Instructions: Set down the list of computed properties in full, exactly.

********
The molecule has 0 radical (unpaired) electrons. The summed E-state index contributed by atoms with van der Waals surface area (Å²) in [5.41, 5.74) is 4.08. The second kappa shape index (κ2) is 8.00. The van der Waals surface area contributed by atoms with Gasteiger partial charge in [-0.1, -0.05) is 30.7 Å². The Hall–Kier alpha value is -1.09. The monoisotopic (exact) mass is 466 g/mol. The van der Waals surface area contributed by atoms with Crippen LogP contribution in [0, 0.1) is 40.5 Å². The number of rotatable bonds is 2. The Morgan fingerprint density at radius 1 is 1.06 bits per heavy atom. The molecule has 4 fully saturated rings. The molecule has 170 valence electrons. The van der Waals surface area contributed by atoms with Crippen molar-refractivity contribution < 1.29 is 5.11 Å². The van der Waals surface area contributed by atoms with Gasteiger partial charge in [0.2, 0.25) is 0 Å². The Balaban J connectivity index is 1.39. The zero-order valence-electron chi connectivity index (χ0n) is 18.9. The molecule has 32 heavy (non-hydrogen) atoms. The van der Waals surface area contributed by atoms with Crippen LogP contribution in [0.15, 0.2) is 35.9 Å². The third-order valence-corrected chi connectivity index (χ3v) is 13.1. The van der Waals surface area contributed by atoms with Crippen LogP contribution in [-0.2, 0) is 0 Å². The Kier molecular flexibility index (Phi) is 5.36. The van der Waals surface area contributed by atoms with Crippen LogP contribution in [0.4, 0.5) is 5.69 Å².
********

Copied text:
The molecule has 0 radical (unpaired) electrons. The summed E-state index contributed by atoms with van der Waals surface area (Å²) in [5.41, 5.74) is 4.08. The second kappa shape index (κ2) is 8.00. The van der Waals surface area contributed by atoms with Gasteiger partial charge in [-0.1, -0.05) is 30.7 Å². The Hall–Kier alpha value is -1.09. The monoisotopic (exact) mass is 466 g/mol. The van der Waals surface area contributed by atoms with Crippen LogP contribution in [0, 0.1) is 40.5 Å². The number of rotatable bonds is 2. The Morgan fingerprint density at radius 1 is 1.06 bits per heavy atom. The molecule has 4 fully saturated rings. The molecule has 170 valence electrons. The van der Waals surface area contributed by atoms with Crippen molar-refractivity contribution < 1.29 is 5.11 Å². The van der Waals surface area contributed by atoms with Gasteiger partial charge in [0.2, 0.25) is 0 Å². The Balaban J connectivity index is 1.39. The zero-order valence-electron chi connectivity index (χ0n) is 18.9. The molecule has 32 heavy (non-hydrogen) atoms. The van der Waals surface area contributed by atoms with Crippen LogP contribution in [0.15, 0.2) is 35.9 Å². The third-order valence-corrected chi connectivity index (χ3v) is 13.1. The van der Waals surface area contributed by atoms with Crippen LogP contribution in [-0.2, 0) is 0 Å². The Kier molecular flexibility index (Phi) is 5.36. The van der Waals surface area contributed by atoms with Crippen LogP contribution in [0.4, 0.5) is 5.69 Å².